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West Lothian College recently secured funding to help eliminate poverty through trauma responsive action.

This year, the Scottish Funding Council is providing a total of £500,000 nationally for colleges to support the Scottish Government’s Tackling Child Poverty Delivery Plan. Bids were invited in June for preventative approaches that help young people who have grown up in poverty have a sustainable route to positive destinations.

West Lothian College was awarded £122,890 for its ‘Eliminating Poverty through Trauma-responsive Action’ project to work with local partners to improve the situation of students and their families who are facing poverty and have experienced trauma in their life.

The college has created The Den, a specially adapted, safe space for students who are experiencing or have experienced trauma in their life. The funding will enable college staff to complete Mental Wellbeing and Health training delivered by S.M.I.L.E. Counselling that will enhance their ability to support students experiencing challenges with their mental wellbeing.

This new project builds on the facilities the college already has to support students who are struggling financially. Last month, the college installed outdoor washing machines that can be used by students and their families, with pre-paid tokens for those who need them. Through the college’s student association, students have access at the college to healthy pre-cooked meals that are provided by local social enterprise, The Larder, that they can eat on campus or at home.

Sarah-Jane Linton, one of the college’s vice principals, said:

“At West Lothian College we do everything we can to make sure that poverty doesn’t get in the way of our students achieving their qualifications. Working with partners in the community and in the council, our staff lead this crucial work with vision and empathy. This additional funding will help us do even more to improve the life chances of students and help them succeed.”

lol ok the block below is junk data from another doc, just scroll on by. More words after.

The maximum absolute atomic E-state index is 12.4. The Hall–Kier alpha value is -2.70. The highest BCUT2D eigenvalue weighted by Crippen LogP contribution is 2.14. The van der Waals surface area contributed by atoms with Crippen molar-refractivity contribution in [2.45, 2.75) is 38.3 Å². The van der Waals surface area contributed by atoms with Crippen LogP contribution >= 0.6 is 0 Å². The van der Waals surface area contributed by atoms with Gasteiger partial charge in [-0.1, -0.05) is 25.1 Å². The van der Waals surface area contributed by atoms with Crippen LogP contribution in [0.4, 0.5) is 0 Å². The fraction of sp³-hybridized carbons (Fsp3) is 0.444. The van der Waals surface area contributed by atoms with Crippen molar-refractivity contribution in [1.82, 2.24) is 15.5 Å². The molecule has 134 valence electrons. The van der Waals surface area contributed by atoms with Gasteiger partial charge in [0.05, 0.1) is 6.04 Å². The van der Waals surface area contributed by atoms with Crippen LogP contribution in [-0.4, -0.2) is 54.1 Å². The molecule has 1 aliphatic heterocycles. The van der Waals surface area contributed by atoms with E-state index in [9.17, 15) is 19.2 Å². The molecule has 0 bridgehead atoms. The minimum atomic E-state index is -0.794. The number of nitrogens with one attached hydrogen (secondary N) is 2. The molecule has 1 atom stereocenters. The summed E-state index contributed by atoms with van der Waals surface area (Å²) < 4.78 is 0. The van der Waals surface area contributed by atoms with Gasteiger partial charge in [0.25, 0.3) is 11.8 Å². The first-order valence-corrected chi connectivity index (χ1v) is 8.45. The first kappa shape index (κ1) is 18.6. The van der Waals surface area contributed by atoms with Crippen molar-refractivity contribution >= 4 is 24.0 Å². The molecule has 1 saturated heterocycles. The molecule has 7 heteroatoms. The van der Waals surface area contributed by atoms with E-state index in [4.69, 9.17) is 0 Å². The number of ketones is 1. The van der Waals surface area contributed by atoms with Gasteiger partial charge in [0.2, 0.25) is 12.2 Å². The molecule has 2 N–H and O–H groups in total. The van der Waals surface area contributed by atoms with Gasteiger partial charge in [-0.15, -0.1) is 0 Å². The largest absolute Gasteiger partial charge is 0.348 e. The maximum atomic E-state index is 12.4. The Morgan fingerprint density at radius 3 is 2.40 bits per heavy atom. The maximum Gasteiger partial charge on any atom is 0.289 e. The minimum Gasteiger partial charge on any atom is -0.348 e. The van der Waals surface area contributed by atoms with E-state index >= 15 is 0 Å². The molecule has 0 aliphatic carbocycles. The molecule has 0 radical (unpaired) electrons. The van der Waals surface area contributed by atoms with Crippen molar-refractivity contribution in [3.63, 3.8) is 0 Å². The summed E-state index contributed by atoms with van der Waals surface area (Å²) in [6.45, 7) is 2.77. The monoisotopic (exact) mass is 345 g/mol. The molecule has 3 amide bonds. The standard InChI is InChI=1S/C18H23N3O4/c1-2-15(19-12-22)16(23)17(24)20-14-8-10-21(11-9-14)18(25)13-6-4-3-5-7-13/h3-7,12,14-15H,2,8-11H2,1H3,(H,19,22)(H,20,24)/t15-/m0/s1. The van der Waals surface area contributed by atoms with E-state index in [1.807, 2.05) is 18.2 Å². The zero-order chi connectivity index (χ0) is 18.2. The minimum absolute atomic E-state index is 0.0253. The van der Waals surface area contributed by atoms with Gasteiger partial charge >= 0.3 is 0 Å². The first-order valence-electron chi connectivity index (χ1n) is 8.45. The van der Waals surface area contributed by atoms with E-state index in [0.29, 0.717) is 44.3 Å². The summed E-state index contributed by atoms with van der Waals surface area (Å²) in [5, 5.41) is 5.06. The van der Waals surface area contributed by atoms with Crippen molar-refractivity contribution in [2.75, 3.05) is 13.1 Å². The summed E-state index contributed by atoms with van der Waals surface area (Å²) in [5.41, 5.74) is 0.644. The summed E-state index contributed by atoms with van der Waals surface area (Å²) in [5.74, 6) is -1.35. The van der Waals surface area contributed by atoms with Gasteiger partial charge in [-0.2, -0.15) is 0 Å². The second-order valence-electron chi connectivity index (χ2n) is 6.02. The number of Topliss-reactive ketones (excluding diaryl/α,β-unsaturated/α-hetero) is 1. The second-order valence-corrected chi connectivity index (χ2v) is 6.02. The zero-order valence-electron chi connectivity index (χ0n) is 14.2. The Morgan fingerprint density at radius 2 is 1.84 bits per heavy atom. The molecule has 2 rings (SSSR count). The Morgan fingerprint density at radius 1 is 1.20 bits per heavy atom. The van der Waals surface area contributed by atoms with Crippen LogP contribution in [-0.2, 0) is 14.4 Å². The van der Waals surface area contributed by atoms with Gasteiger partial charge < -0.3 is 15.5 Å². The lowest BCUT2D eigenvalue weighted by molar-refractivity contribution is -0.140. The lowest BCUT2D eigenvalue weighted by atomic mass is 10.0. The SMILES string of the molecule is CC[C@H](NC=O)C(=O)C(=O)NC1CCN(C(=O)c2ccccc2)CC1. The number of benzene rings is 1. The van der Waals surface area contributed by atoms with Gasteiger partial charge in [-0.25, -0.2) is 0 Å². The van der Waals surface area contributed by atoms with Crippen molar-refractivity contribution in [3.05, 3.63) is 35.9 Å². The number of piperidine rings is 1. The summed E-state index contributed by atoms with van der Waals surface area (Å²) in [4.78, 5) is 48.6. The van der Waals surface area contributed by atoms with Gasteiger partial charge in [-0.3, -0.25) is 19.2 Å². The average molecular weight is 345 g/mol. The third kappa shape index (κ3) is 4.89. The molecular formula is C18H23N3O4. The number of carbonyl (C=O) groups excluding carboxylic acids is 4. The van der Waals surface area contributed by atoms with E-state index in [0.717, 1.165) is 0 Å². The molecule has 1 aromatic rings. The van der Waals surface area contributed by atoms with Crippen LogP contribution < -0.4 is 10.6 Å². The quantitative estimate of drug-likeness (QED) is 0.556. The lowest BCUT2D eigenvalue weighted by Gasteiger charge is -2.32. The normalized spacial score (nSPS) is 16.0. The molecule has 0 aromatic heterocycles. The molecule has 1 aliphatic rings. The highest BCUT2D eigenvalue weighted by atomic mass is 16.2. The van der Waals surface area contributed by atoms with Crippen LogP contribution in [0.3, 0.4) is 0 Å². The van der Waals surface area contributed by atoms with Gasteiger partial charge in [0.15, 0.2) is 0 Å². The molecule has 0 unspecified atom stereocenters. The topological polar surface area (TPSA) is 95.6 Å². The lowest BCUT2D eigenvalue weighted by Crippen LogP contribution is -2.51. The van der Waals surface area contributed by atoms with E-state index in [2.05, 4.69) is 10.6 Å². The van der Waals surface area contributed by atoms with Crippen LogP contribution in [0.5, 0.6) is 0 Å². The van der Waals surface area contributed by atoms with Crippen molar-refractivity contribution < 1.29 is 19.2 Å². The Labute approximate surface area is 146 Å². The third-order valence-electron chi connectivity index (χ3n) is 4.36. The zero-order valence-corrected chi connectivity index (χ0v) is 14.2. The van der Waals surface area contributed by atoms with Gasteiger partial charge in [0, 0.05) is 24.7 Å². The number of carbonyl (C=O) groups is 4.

James Dunphy, Director of Access, Learning and Outcomes at the Scottish Funding Council, said:

“Experiencing poverty and trauma can make learning incredibly difficult and deny people the chance to fulfil their potential.

“Funding such as the Scottish Government’s Tackling Child Poverty Delivery Plan plays an important role – removing barriers and supporting individuals to access the excellent learning opportunities available through our colleges and universities.

“The Scottish Funding Council  is committed to supporting learners and learning, helping to ensure all who can benefit from study have the ability to do so.  This innovative approach by West Lothian College is a great example of how well colleges understand need and how responsive they are in developing solutions.”

Director of the Access, Employability and Schools Faculty, Margaret Forisky said:

“A new college team is taking this project forward, working with partners like the Scottish Prison Network, Voluntary Sector Gateway West Lothian and S.M.I.L.E. Counselling. Together, we aim to build a sustainable community of support for students who need it most. College staff and volunteers will mentor and help our students gain the skills they need to progress positively to the next stage in their lives.”